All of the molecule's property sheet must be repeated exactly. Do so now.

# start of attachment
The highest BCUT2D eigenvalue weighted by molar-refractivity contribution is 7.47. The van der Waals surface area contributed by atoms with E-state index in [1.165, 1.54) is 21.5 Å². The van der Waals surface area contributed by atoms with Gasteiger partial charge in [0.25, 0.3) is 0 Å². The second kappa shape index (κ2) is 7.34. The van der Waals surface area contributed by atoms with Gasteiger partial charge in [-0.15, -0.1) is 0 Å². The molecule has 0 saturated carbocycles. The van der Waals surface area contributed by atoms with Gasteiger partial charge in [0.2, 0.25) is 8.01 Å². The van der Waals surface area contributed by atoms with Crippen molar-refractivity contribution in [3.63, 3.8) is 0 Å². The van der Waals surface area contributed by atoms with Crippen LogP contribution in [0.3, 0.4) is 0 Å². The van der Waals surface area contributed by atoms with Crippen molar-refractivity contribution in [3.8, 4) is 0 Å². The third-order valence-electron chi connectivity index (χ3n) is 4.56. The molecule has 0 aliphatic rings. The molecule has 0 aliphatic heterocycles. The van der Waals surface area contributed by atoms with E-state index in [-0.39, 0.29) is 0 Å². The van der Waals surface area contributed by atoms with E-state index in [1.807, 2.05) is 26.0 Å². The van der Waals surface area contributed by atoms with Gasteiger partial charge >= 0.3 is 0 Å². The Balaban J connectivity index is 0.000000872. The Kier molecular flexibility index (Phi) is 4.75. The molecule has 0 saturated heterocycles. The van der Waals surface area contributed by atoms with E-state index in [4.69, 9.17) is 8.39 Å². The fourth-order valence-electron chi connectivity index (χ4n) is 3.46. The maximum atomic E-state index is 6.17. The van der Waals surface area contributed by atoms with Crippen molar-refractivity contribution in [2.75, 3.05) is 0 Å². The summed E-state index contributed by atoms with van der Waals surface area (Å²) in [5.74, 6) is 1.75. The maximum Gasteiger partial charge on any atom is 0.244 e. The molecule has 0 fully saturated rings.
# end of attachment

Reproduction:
The highest BCUT2D eigenvalue weighted by molar-refractivity contribution is 7.47. The van der Waals surface area contributed by atoms with E-state index in [1.165, 1.54) is 21.5 Å². The van der Waals surface area contributed by atoms with Gasteiger partial charge in [0.25, 0.3) is 0 Å². The second kappa shape index (κ2) is 7.34. The van der Waals surface area contributed by atoms with Gasteiger partial charge in [-0.15, -0.1) is 0 Å². The molecule has 0 saturated carbocycles. The van der Waals surface area contributed by atoms with Gasteiger partial charge in [0.2, 0.25) is 8.01 Å². The van der Waals surface area contributed by atoms with Crippen molar-refractivity contribution in [3.63, 3.8) is 0 Å². The van der Waals surface area contributed by atoms with Crippen LogP contribution in [0.3, 0.4) is 0 Å². The van der Waals surface area contributed by atoms with Crippen molar-refractivity contribution in [3.8, 4) is 0 Å². The third-order valence-electron chi connectivity index (χ3n) is 4.56. The molecule has 0 aliphatic rings. The molecule has 0 aliphatic heterocycles. The van der Waals surface area contributed by atoms with E-state index in [-0.39, 0.29) is 0 Å². The van der Waals surface area contributed by atoms with E-state index in [1.807, 2.05) is 26.0 Å². The van der Waals surface area contributed by atoms with Gasteiger partial charge >= 0.3 is 0 Å². The Balaban J connectivity index is 0.000000872. The Kier molecular flexibility index (Phi) is 4.75. The molecule has 0 saturated heterocycles. The van der Waals surface area contributed by atoms with E-state index in [4.69, 9.17) is 8.39 Å². The fourth-order valence-electron chi connectivity index (χ4n) is 3.46. The maximum atomic E-state index is 6.17. The van der Waals surface area contributed by atoms with Crippen molar-refractivity contribution in [2.75, 3.05) is 0 Å². The summed E-state index contributed by atoms with van der Waals surface area (Å²) in [5.74, 6) is 1.75. The maximum Gasteiger partial charge on any atom is 0.244 e. The molecule has 0 fully saturated rings.